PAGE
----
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Satellite navigation system launched

[ 2011-12-28 17:01]     字号 [] [] []  
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China started to run its own satellite positioning system, Beidou, on Tuesday as the country climbed the global tech ladder and challenged the monopoly of the West.

Beidou, or Big Dipper, the domestic version of the US Global Positioning System (GPS), started providing navigation, positioning and timing data on a pilot basis to China and the neighboring area for free on Tuesday.

The system, with 10 orbiting satellites, covers an area from Australia in the south to Russia in the north. Signals can reach the Xinjiang Uygur autonomous region in the west and the Pacific Ocean in the east.

With six more satellites to be launched next year, the system will cover a wider area and eventually the entire globe by 2020 with a constellation of 35 satellites.

The accuracy of the positioning service will also improve as more satellites orbit.

During the trial run Beidou can offer positioning to within 25 meters but when the system is officially launched next year accuracy will be enhanced to within 10 meters.

China is now the third member of an elite group, along with the US and Russia, to develop a satellite navigation system.

The US spent 20 years and more than $20 billion on the GPS. Completed in 1994, the system has 24 navigation satellites and is widely used around the world.

Beidou has its own unique features; it not only tells users where they are and what time it is but also allows users to tell others the information through short messages.

Russia's Glonass system achieved a 24-satellite constellation in 1996 but succumbed to funding problems.

The rebuilding of the Glonass system is almost finished and Russian media reported that the system resumed service earlier this month.

The European Union and the European Space Agency are building the Galileo satellite navigation system. Japan and India also intend to build independent regional navigation systems.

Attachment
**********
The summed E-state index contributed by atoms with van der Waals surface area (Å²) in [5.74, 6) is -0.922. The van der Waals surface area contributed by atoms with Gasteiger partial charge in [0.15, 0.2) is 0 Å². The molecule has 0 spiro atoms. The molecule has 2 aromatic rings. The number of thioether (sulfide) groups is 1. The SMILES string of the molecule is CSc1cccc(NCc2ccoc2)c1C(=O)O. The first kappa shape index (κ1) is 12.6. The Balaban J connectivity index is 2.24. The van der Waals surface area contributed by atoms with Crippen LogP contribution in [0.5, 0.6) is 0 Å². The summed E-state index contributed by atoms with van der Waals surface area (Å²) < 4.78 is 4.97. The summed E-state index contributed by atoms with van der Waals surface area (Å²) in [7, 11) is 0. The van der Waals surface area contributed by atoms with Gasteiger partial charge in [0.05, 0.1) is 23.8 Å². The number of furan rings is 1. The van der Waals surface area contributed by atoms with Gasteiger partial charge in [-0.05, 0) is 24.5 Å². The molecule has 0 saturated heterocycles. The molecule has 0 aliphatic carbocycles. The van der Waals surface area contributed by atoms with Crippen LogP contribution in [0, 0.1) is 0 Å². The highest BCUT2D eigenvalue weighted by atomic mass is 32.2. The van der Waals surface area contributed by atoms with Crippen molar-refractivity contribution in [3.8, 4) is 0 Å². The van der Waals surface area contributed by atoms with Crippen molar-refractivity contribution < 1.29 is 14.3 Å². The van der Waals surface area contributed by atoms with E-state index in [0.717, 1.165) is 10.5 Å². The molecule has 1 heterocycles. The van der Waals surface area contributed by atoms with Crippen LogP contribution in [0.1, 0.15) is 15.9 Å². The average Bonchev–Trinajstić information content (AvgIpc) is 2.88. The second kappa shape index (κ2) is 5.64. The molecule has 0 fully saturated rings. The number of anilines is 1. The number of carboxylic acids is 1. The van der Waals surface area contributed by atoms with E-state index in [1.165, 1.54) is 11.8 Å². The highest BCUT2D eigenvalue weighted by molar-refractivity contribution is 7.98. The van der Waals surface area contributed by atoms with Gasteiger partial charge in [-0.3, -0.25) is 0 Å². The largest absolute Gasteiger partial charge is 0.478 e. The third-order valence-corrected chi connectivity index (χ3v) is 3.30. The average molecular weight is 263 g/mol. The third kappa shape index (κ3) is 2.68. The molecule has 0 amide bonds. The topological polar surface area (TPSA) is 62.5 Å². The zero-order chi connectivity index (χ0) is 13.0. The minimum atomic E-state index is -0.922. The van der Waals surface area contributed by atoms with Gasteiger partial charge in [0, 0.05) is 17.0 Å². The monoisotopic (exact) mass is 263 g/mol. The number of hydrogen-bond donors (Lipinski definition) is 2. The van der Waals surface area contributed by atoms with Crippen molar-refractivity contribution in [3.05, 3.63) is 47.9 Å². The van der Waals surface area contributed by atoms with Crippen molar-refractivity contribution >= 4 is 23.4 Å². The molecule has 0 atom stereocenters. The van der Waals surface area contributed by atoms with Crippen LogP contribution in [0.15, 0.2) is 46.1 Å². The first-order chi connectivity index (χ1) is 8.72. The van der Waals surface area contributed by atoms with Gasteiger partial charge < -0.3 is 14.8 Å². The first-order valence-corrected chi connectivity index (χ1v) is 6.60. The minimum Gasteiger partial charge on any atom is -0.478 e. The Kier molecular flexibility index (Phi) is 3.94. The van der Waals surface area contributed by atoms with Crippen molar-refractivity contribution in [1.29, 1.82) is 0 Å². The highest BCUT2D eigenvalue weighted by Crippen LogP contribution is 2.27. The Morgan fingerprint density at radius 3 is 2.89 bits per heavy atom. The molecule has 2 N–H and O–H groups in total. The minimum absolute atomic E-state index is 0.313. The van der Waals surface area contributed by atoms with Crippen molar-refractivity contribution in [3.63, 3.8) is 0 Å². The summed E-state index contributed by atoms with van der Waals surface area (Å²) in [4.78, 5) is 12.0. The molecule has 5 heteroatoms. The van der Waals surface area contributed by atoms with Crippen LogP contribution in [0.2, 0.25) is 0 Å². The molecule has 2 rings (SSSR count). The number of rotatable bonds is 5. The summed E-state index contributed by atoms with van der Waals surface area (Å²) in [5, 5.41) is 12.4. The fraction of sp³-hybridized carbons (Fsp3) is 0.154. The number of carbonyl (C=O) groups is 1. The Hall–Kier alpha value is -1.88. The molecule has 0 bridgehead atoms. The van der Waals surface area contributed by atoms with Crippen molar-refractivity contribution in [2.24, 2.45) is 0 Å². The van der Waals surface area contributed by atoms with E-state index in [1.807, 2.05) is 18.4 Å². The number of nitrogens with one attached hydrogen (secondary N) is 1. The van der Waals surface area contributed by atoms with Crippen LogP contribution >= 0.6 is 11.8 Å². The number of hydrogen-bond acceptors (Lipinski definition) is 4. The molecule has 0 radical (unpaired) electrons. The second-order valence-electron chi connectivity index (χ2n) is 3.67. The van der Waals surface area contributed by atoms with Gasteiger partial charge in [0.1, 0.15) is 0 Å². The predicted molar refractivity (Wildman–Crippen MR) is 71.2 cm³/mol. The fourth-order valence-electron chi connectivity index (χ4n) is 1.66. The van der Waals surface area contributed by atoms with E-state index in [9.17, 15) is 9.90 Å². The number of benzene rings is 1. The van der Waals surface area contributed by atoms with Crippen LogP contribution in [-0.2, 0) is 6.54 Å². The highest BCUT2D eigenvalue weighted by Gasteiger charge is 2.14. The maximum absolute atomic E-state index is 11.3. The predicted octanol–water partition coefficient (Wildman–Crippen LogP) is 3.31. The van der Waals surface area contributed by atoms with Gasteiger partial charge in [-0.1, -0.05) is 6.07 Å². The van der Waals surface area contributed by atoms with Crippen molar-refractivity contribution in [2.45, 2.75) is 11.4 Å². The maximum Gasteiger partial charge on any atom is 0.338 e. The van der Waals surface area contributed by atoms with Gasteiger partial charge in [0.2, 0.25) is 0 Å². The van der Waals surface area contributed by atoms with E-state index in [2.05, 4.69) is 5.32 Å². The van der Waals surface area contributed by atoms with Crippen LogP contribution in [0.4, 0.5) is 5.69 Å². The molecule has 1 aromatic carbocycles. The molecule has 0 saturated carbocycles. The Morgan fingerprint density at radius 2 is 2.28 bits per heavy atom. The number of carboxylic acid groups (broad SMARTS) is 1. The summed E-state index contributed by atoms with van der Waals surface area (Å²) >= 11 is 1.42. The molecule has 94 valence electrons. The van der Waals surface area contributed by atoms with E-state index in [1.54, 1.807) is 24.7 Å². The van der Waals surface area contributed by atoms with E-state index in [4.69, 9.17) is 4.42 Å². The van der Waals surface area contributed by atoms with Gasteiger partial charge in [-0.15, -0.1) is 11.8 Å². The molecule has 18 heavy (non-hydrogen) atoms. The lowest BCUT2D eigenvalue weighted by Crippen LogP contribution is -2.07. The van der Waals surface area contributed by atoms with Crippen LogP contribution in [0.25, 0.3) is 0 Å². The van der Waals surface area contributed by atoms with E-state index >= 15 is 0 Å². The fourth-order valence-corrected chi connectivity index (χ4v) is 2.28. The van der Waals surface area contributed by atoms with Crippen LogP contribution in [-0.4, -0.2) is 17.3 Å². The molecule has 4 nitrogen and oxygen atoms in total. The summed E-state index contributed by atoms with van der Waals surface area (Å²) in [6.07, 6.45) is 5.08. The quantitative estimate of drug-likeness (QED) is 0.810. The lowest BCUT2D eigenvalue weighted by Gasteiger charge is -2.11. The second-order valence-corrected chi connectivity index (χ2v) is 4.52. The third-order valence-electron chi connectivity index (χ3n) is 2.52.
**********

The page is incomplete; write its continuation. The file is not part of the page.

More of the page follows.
Countries build their own systems because owning an independent satellite navigation system is important to economic development and national security, experts say.

An "independent and controllable" satellite navigation system can guarantee national economic development as well as scientific and industrial strength.

China started to reduce its reliance on the GPS in 2000, when it sent an experimental pair ofpositioning satellites into orbit.

Analysts estimated that around 2020 the industry's output will reach $500 billion globally, including 400 billion yuan ($63 billion) to 500 billion yuan from China.


1. What is the name of China's satellite positioning system?

2. How many satellites will be orbiting by 2020?

3. What year did China start to reduce its reliance on the GPS?


1. Beidou

2. 35

3. 2000

(中国日报网英语点津 Rosy 编辑)

Satellite navigation system launched

About the broadcaster:

Satellite navigation system launched

Emily Cheng is an editor at China Daily. She was born in Sydney, Australia and graduated from the University of Sydney with a degree in Media, English Literature and Politics. She has worked in the media industry since starting university and this is the third time she has settled abroad - she interned with a magazine in Hong Kong 2007 and studied at the University of Leeds in 2009.